In a way, rock/metal is even more rock now when it’s gone over the peak of mainstream acceptance and back into the underground/counter-culture. It depends on what “rock” and “punk” means. Both punk and metal have also been exposed to the new, more sensitive internet/social media age where people from a more mainstream cultural understanding of the world have gained access and been appalled by the goings on of the actual counter cultures and subcultures, but that only creates new avenues of expression. Sometimes bad, sometimes good.
There are no guitars in the top ten list songs any longer, but I, as a counter-cultural creature, don’t see that as something bad because people are still playing guitar, and there are countless great and young guitar players (and drummers and bass players) on YouTube sharing their expertise in a way I could have only dreamed of when I was a kid.
As long as people are passionate about what they are doing, and as long as people keep creating art and making new subcultures/subcultural expressions, there will be places for this; it’s just not going to be the same. Because of the emerging centralization of the Internet as a whole, I imagine there will be (and might already be) a myriad of various “rock” subcultures in the future as well as it will leave so much space for what isn’t considered appropriate. Life finds a way!
What are a few things that you know now that would have been helpful during your earliest days?
Don’t only be an idealist artist-artist. I still am, but I wish I was more keen on anything having to do with running a business, as that’s such a big part of being in a band, whether you like it or not. Learn about money and economics. Dare to dream big with artistic visions and ideals, but keep some room to be grounded and rational as well. Don’t rely on anyone else to do the work for you, do the work yourself. Something like that.
What are some of the hardest things about making new music for a low attention span world?
Nothing, I don’t make music for them. If they don’t happen to like it, of course! We don’t adapt to the latest findings about how long an intro can play before someone changes the song because a hook hasn’t come. That would be artistic suicide. If anything, we would still be obstinate about it and make it extra long! But really, not even that. We just make the music we want to make! Already not listening to my own advice from the previous answer.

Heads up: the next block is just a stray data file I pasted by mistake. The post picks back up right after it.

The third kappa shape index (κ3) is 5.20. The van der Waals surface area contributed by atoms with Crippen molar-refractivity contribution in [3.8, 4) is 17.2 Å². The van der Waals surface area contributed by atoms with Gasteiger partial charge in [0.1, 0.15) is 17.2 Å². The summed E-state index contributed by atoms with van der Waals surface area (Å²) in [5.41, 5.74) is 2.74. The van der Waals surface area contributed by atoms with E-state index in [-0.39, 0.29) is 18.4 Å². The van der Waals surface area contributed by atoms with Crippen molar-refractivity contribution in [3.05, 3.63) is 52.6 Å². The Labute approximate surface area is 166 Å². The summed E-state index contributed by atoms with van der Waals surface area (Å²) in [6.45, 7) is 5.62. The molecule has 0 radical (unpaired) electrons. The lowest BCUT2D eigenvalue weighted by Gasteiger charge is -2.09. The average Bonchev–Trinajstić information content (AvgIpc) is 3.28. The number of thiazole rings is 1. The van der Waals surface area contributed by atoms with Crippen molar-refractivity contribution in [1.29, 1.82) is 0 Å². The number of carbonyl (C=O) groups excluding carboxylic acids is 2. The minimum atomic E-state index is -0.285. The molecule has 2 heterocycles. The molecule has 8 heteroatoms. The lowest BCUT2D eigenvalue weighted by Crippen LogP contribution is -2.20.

How has your overall approach evolved from your younger years? Do you have any cringe factor when listening to older work?
Not much, to be honest. As I said, I’m still that idealist artist type when it comes to Tribulation. We always have to have room for things taking the time they take. We still don’t try to push it. I know someone like Stephen King would disagree, but sometimes we still have to wait it out. It has to be in a certain way. I still see it as an almost magical process where I pick up on things that happen to come my way, not that I’m necessarily seeking out.
As for the cringe moments… well, there are a few, of course. We were always very, very serious and angry and evil and all that, but I still admire people who dare to be serious, especially in a scene where everything always has to be so fun and “chill” and so on. I guess we were overly pretentious at times, but I think I still am to a lot of people. We were also very young, and I can even be impressed at what we did back then. I can even be inspired by our early days since we had so many ideas, and we were so intent on doing everything exactly how we wanted to do them.
What’s next in all lanes?
New album! We’re recording late this year. That has to be the only focus for now! Thanks for the interview!
Feature Photo: Tribulation courtesy of Breaking The Law PR.jpg Background framing licensed from Shutterstock
Adam Zaars of Tribulation: The ClassicRockHistory.com Interview article published on Classic RockHistory.com© 2023